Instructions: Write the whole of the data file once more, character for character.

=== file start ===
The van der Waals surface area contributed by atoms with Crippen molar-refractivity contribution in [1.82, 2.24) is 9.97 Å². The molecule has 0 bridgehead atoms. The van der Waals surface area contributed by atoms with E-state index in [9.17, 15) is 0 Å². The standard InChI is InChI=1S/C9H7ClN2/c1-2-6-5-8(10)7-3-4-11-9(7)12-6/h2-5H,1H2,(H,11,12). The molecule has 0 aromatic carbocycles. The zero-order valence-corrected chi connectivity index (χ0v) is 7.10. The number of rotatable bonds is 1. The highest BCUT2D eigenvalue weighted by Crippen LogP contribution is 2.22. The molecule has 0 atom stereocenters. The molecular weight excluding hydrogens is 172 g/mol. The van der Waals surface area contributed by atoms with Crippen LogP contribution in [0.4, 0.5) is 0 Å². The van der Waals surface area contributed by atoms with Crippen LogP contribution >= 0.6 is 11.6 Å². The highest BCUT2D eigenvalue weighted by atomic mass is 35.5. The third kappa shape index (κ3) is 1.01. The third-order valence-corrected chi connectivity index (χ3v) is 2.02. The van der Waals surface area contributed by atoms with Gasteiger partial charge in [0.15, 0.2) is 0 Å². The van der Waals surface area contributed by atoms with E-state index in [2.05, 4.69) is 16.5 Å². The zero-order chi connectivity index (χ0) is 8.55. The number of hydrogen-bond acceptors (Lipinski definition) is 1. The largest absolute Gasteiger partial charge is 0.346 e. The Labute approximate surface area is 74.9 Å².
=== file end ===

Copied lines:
The van der Waals surface area contributed by atoms with Crippen molar-refractivity contribution in [1.82, 2.24) is 9.97 Å². The molecule has 0 bridgehead atoms. The van der Waals surface area contributed by atoms with E-state index in [9.17, 15) is 0 Å². The standard InChI is InChI=1S/C9H7ClN2/c1-2-6-5-8(10)7-3-4-11-9(7)12-6/h2-5H,1H2,(H,11,12). The molecule has 0 aromatic carbocycles. The zero-order valence-corrected chi connectivity index (χ0v) is 7.10. The number of rotatable bonds is 1. The highest BCUT2D eigenvalue weighted by Crippen LogP contribution is 2.22. The molecule has 0 atom stereocenters. The molecular weight excluding hydrogens is 172 g/mol. The van der Waals surface area contributed by atoms with Crippen LogP contribution in [0.4, 0.5) is 0 Å². The van der Waals surface area contributed by atoms with Crippen LogP contribution >= 0.6 is 11.6 Å². The highest BCUT2D eigenvalue weighted by atomic mass is 35.5. The third kappa shape index (κ3) is 1.01. The third-order valence-corrected chi connectivity index (χ3v) is 2.02. The van der Waals surface area contributed by atoms with Gasteiger partial charge in [0.15, 0.2) is 0 Å². The van der Waals surface area contributed by atoms with E-state index in [2.05, 4.69) is 16.5 Å². The zero-order chi connectivity index (χ0) is 8.55. The number of hydrogen-bond acceptors (Lipinski definition) is 1. The largest absolute Gasteiger partial charge is 0.346 e. The Labute approximate surface area is 74.9 Å².